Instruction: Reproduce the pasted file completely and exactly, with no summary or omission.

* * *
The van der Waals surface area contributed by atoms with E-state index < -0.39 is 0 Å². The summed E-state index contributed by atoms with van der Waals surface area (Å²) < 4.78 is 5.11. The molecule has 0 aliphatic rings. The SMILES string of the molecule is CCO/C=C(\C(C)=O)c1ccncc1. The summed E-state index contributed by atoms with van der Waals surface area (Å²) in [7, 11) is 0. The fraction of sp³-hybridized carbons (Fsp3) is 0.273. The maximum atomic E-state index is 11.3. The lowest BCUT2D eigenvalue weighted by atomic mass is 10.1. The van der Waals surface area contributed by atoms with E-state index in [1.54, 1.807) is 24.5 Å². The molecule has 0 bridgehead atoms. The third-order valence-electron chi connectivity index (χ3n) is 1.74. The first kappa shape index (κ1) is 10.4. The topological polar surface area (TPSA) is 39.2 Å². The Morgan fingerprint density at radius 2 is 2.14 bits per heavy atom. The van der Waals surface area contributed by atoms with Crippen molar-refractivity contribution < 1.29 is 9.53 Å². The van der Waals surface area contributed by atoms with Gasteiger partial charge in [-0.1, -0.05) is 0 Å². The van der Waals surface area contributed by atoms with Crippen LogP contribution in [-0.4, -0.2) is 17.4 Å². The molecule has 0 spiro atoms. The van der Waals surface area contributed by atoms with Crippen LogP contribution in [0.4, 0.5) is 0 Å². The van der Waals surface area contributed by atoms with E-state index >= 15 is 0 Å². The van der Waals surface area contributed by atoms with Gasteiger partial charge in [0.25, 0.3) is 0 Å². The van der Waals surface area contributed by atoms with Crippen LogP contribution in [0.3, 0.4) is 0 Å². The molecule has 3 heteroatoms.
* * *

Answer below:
The van der Waals surface area contributed by atoms with E-state index < -0.39 is 0 Å². The summed E-state index contributed by atoms with van der Waals surface area (Å²) < 4.78 is 5.11. The molecule has 0 aliphatic rings. The SMILES string of the molecule is CCO/C=C(\C(C)=O)c1ccncc1. The summed E-state index contributed by atoms with van der Waals surface area (Å²) in [7, 11) is 0. The fraction of sp³-hybridized carbons (Fsp3) is 0.273. The maximum atomic E-state index is 11.3. The lowest BCUT2D eigenvalue weighted by atomic mass is 10.1. The van der Waals surface area contributed by atoms with E-state index in [1.54, 1.807) is 24.5 Å². The molecule has 0 bridgehead atoms. The third-order valence-electron chi connectivity index (χ3n) is 1.74. The first kappa shape index (κ1) is 10.4. The topological polar surface area (TPSA) is 39.2 Å². The Morgan fingerprint density at radius 2 is 2.14 bits per heavy atom. The van der Waals surface area contributed by atoms with Crippen molar-refractivity contribution < 1.29 is 9.53 Å². The van der Waals surface area contributed by atoms with Gasteiger partial charge in [-0.1, -0.05) is 0 Å². The van der Waals surface area contributed by atoms with Crippen LogP contribution in [-0.4, -0.2) is 17.4 Å². The molecule has 0 spiro atoms. The van der Waals surface area contributed by atoms with Crippen LogP contribution in [0.4, 0.5) is 0 Å². The van der Waals surface area contributed by atoms with E-state index >= 15 is 0 Å². The van der Waals surface area contributed by atoms with Gasteiger partial charge in [0.25, 0.3) is 0 Å². The van der Waals surface area contributed by atoms with Crippen LogP contribution in [0.3, 0.4) is 0 Å². The molecule has 3 heteroatoms.